The human brain was once considered a single organ with specific areas allotted for different tasks. Now, with the recent research and case studies, it has been concluded that the human brain is, in fact, one of the most complex organs of the body.
The memory that was once considered to be like a stack of folders kept in a single place is now attributed to function in many different parts of the brain. The brain is a large neural supercomputer that has neurons, firing information and tasks away to each other from one corner to the other.
There are three major ways of processing the memory, which include encoding, storage and retrieval. Encoding the memory is when any event, person, object or stimuli are sensed to be important. For instance, you are at a party, and you meet someone and you want to remember their name. Such small chemical, visual, auditory and activity based stimuli first get converted into an electrical message that can be transferred from the neurons.
This process is known as encoding. The second stage of memory recording is storage. In this stage, the same memory is stored or kept in the brain to be used in due time. The third stage is the retrieval stage. This is the process by which the memory that was once encoded and stored is recalled for use. For instance, when you meet the same person whom you met at the party a few days ago, you will instantly recognize his face due to your visual memory, his voice through your auditory complex and his name from your speech centre etc.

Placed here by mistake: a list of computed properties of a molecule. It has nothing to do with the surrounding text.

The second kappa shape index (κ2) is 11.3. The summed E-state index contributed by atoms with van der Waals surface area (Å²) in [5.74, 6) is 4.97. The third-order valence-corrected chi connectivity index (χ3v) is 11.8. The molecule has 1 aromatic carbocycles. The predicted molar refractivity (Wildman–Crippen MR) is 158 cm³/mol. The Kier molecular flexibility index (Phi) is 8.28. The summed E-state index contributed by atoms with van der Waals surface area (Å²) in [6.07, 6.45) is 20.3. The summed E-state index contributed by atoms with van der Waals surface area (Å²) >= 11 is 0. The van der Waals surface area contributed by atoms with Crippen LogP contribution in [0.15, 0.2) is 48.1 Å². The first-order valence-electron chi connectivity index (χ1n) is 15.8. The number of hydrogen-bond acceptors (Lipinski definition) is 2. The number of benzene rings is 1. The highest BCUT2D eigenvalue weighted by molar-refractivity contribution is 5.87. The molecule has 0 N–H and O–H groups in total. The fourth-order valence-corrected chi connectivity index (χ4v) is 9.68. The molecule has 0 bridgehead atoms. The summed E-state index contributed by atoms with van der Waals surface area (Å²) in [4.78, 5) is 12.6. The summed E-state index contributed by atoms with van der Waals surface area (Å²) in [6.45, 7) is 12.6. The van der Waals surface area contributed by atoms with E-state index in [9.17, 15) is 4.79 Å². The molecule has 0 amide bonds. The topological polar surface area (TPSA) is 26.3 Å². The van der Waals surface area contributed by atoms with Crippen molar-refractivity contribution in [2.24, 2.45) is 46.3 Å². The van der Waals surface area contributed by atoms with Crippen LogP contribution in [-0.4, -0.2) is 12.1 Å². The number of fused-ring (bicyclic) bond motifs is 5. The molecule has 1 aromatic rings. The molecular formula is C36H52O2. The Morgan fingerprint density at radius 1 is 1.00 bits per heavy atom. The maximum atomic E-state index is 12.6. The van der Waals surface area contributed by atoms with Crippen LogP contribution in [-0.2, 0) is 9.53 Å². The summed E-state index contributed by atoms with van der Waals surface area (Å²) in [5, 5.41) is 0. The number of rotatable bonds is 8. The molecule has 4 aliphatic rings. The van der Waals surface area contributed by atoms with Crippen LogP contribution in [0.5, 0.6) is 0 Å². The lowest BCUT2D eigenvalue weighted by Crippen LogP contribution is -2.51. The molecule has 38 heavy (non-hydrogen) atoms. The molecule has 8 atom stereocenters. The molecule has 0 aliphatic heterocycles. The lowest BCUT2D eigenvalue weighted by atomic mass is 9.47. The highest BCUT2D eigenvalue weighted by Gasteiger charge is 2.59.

Our prefrontal cortex is not the centre of all the memory; instead what we do, what we say, what we hear and what we see are stored in different packages in different areas of our brain. That is why people with a traumatic brain injury in a certain part of the brain lose part of their memory, but they can still relate to activities, it is also why people have different approaches to learning and studies. Some study visually by seeing and drawing out things while others are listeners and are more kinetic learners so they learn practically.